But what about building muscle? Sprints are better for that, too. Slow-twitch muscle fibers do not get larger the more you exercise them. Fast-twitch muscle fibers do. So if you want to increase your muscle mass and improve your definition, you must train fast-twitch fibers via activities like sprinting. There’s a reason world class marathon runners look so different from olympic sprinters.
Sprint intervals may also have a more significant impact on your mental health than traditional cardio. It’s long been known that regular exercise improves brain function and combats anxiety and depression-related symptoms, but new research is finding this effect may be even greater with sprint interval training.
A 2017 animal study published in the journal Behavioural Brain Research concluded that “sprint interval training regimen, rather than intensive endurance training regimen, is highly potential to improve anxiety and depression through a greater increase in (brain-derived neurotrophic factor) contents in the brain.” BDNF is essential to brain health, and low levels of BDNF have been associated with outcomes like depression, Alzheimer’s, epilepsy, anxiety and impaired learning. BDNF levels naturally decline with age, but we can increase them with proper exercise and diet. There’s also research that suggests sprints may help people learn faster better than just gentle running.
Although much of the earlier research in this field focused on performing four to six 30-second sprints with a few minutes of recovery in between, recent findings have found similar benefits can be achieved by performing sprints of a much shorter duration. This is great, because sprinting for 30 consecutive seconds can be quite exhausting. For example, a 2011 study published in the European Journal of Applied Physiology found that performing 10-second cycle sprints followed by four minutes of recovery produced an almost identical increase in VO2 max as performing 30-second cycle sprints followed by four minutes of recovery. Considering VO2 max is “a strong and independent predictor of all-cause and disease-specific mortality,” this is an important finding. Not only that, but performing just a small number of total sprints in a training session has still been found to produce robust health benefits.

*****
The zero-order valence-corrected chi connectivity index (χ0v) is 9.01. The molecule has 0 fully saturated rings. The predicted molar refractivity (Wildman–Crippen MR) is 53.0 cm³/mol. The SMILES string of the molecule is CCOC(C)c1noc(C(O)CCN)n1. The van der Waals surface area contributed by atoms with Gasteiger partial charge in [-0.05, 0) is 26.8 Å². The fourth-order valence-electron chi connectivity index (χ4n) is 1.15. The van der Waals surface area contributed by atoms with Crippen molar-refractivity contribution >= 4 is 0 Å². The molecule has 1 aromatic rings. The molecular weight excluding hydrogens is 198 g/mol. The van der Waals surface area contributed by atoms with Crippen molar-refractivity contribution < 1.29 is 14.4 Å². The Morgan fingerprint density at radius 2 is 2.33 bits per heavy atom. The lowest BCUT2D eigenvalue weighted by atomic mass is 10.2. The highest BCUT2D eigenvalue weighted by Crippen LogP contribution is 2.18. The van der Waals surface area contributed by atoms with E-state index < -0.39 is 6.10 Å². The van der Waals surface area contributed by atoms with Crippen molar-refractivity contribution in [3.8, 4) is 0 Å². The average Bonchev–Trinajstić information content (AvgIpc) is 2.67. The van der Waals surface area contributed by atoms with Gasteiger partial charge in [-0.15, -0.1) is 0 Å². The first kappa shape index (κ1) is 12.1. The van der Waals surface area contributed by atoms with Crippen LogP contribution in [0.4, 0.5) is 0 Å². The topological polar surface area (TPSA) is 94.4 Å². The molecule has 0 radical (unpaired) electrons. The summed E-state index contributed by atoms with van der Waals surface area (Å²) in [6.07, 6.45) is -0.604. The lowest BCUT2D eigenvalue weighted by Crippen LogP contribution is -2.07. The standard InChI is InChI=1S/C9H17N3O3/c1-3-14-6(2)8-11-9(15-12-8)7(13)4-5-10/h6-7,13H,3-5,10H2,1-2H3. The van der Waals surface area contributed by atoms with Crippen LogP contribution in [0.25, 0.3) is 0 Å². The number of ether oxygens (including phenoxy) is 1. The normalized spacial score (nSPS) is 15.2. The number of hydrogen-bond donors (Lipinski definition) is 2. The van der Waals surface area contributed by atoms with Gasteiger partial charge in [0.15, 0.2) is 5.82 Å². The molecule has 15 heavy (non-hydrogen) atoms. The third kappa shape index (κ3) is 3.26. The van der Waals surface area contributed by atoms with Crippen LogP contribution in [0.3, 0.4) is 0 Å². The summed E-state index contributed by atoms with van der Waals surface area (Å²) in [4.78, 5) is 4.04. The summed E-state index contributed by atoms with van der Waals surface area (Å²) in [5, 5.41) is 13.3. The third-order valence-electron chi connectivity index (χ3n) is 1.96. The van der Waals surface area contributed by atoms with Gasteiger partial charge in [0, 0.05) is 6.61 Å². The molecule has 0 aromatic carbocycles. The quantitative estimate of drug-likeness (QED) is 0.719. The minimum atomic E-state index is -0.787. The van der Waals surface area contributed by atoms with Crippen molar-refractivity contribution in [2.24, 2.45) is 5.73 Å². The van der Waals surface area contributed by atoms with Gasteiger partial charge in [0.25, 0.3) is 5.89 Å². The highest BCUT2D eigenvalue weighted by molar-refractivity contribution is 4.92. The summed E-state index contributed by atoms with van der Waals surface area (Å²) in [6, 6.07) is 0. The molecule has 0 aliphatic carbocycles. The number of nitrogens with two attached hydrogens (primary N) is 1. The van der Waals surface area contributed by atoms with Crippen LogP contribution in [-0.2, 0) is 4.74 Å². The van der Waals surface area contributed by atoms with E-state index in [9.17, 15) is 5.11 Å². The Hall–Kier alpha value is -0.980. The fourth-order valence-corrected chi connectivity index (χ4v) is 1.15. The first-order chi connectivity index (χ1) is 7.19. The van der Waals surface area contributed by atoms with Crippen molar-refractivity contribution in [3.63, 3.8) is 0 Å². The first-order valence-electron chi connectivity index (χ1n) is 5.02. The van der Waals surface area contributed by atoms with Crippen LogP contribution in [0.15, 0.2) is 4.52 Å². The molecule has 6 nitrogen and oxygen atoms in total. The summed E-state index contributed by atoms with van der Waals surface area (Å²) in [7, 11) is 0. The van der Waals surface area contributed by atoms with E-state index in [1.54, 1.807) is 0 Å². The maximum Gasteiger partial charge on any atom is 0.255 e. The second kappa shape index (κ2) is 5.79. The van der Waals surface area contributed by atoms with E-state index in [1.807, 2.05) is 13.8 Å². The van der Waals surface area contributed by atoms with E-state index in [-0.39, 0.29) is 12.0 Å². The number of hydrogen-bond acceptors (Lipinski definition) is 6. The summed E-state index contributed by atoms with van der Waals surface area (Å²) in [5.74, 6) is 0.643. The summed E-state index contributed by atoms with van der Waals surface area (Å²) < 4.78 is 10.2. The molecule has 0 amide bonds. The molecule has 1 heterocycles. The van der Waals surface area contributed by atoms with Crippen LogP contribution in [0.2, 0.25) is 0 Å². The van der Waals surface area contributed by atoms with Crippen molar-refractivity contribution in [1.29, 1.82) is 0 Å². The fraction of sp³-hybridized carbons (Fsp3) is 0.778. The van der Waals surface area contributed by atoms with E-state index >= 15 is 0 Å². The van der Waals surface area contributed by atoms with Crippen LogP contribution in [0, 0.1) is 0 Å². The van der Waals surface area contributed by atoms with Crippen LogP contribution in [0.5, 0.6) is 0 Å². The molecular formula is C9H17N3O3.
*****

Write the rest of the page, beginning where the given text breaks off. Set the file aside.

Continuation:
An 2017 opinion paper published in the journal Sports Medicine states, “It appears that repeating sprints is required for training to be effective. However, to date, all the available evidence suggests that [sprint interval training] protocols with fewer (two to three) and shorter (10-20 second) sprints are as good or better than the classic [sprint interval training] protocol at improving important health markers.” While athletes who are required to sprint multiple times per competition need training to mimic such rigors, the average Joe simply looking to get in better shape can see results from performing a small number of short sprints during their routine.
What does all this mean? Well, if you’re serious about feeling or looking better—or both—you’d be wise to include some sort of sprint interval in your routine. Not only are they very effective for achieving a variety of common health and fitness-related goals, but they’re perhaps the most efficient form of exercise out there. And notice that no where in this article did we mention you have to reach a certain speed to reap these benefits. You don’t need to be Usain Bolt to sprint your way to better health—you just need to run or pedal hard. If you’re concerned you may not be healthy enough for intense exercise, check with your doctor first.